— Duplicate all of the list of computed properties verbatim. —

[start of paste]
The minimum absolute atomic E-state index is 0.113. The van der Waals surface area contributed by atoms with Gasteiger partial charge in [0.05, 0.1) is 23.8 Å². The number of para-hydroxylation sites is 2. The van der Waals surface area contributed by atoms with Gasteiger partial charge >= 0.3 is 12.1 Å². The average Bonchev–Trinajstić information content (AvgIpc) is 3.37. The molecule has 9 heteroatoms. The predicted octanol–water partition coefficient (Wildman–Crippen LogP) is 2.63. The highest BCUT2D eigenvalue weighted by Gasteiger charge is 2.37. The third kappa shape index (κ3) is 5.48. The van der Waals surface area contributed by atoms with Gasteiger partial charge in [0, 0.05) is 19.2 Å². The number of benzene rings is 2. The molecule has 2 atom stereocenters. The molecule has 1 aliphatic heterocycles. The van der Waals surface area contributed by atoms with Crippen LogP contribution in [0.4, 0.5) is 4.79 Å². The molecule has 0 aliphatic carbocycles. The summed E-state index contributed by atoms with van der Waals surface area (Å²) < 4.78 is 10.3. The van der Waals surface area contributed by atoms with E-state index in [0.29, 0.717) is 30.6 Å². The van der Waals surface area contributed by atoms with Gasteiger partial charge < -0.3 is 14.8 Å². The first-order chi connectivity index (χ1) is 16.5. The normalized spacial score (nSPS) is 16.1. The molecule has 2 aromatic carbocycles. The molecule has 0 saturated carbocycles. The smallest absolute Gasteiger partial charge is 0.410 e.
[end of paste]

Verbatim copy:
The minimum absolute atomic E-state index is 0.113. The van der Waals surface area contributed by atoms with Gasteiger partial charge in [0.05, 0.1) is 23.8 Å². The number of para-hydroxylation sites is 2. The van der Waals surface area contributed by atoms with Gasteiger partial charge >= 0.3 is 12.1 Å². The average Bonchev–Trinajstić information content (AvgIpc) is 3.37. The molecule has 9 heteroatoms. The predicted octanol–water partition coefficient (Wildman–Crippen LogP) is 2.63. The highest BCUT2D eigenvalue weighted by Gasteiger charge is 2.37. The third kappa shape index (κ3) is 5.48. The van der Waals surface area contributed by atoms with Gasteiger partial charge in [0, 0.05) is 19.2 Å². The number of benzene rings is 2. The molecule has 2 atom stereocenters. The molecule has 1 aliphatic heterocycles. The van der Waals surface area contributed by atoms with Crippen LogP contribution in [0.4, 0.5) is 4.79 Å². The molecule has 0 aliphatic carbocycles. The summed E-state index contributed by atoms with van der Waals surface area (Å²) < 4.78 is 10.3. The van der Waals surface area contributed by atoms with E-state index in [0.29, 0.717) is 30.6 Å². The van der Waals surface area contributed by atoms with Gasteiger partial charge < -0.3 is 14.8 Å². The first-order chi connectivity index (χ1) is 16.5. The normalized spacial score (nSPS) is 16.1. The molecule has 2 aromatic carbocycles. The molecule has 0 saturated carbocycles. The smallest absolute Gasteiger partial charge is 0.410 e.